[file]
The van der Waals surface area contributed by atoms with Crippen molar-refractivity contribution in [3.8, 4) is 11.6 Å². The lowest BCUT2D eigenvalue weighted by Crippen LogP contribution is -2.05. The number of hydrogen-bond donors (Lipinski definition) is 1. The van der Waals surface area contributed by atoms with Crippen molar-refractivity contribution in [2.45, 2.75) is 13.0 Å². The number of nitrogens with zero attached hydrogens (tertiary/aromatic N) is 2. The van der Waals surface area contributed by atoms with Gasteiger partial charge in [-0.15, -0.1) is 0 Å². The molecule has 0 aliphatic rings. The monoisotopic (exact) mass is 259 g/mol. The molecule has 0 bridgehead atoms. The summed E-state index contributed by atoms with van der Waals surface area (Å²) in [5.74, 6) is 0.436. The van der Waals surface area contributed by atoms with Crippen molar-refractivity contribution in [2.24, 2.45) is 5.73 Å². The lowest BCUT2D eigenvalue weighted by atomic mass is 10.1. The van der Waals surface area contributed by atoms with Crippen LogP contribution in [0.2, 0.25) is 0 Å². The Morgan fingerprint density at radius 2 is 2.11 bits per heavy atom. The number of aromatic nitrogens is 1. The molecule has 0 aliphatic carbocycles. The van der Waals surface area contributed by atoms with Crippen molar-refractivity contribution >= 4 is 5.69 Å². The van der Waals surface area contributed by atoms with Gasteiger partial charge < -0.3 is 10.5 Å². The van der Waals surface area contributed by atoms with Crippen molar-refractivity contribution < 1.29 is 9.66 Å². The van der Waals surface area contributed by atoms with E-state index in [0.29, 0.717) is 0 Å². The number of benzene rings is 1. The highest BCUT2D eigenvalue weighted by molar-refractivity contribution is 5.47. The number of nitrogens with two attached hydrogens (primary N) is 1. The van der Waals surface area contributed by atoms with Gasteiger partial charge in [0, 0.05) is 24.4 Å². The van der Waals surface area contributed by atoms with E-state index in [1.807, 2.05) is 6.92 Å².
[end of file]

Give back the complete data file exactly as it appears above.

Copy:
The van der Waals surface area contributed by atoms with Crippen molar-refractivity contribution in [3.8, 4) is 11.6 Å². The lowest BCUT2D eigenvalue weighted by Crippen LogP contribution is -2.05. The number of hydrogen-bond donors (Lipinski definition) is 1. The van der Waals surface area contributed by atoms with Crippen molar-refractivity contribution in [2.45, 2.75) is 13.0 Å². The number of nitrogens with zero attached hydrogens (tertiary/aromatic N) is 2. The van der Waals surface area contributed by atoms with Gasteiger partial charge in [-0.15, -0.1) is 0 Å². The molecule has 0 aliphatic rings. The monoisotopic (exact) mass is 259 g/mol. The molecule has 0 bridgehead atoms. The summed E-state index contributed by atoms with van der Waals surface area (Å²) in [5.74, 6) is 0.436. The van der Waals surface area contributed by atoms with Crippen molar-refractivity contribution in [2.24, 2.45) is 5.73 Å². The lowest BCUT2D eigenvalue weighted by atomic mass is 10.1. The van der Waals surface area contributed by atoms with Crippen LogP contribution in [0.2, 0.25) is 0 Å². The Morgan fingerprint density at radius 2 is 2.11 bits per heavy atom. The number of aromatic nitrogens is 1. The molecule has 0 aliphatic carbocycles. The van der Waals surface area contributed by atoms with Crippen molar-refractivity contribution >= 4 is 5.69 Å². The van der Waals surface area contributed by atoms with Gasteiger partial charge < -0.3 is 10.5 Å². The van der Waals surface area contributed by atoms with Crippen molar-refractivity contribution < 1.29 is 9.66 Å². The van der Waals surface area contributed by atoms with E-state index in [0.29, 0.717) is 0 Å². The number of benzene rings is 1. The highest BCUT2D eigenvalue weighted by molar-refractivity contribution is 5.47. The number of nitrogens with two attached hydrogens (primary N) is 1. The van der Waals surface area contributed by atoms with Gasteiger partial charge in [0, 0.05) is 24.4 Å². The van der Waals surface area contributed by atoms with E-state index in [1.807, 2.05) is 6.92 Å².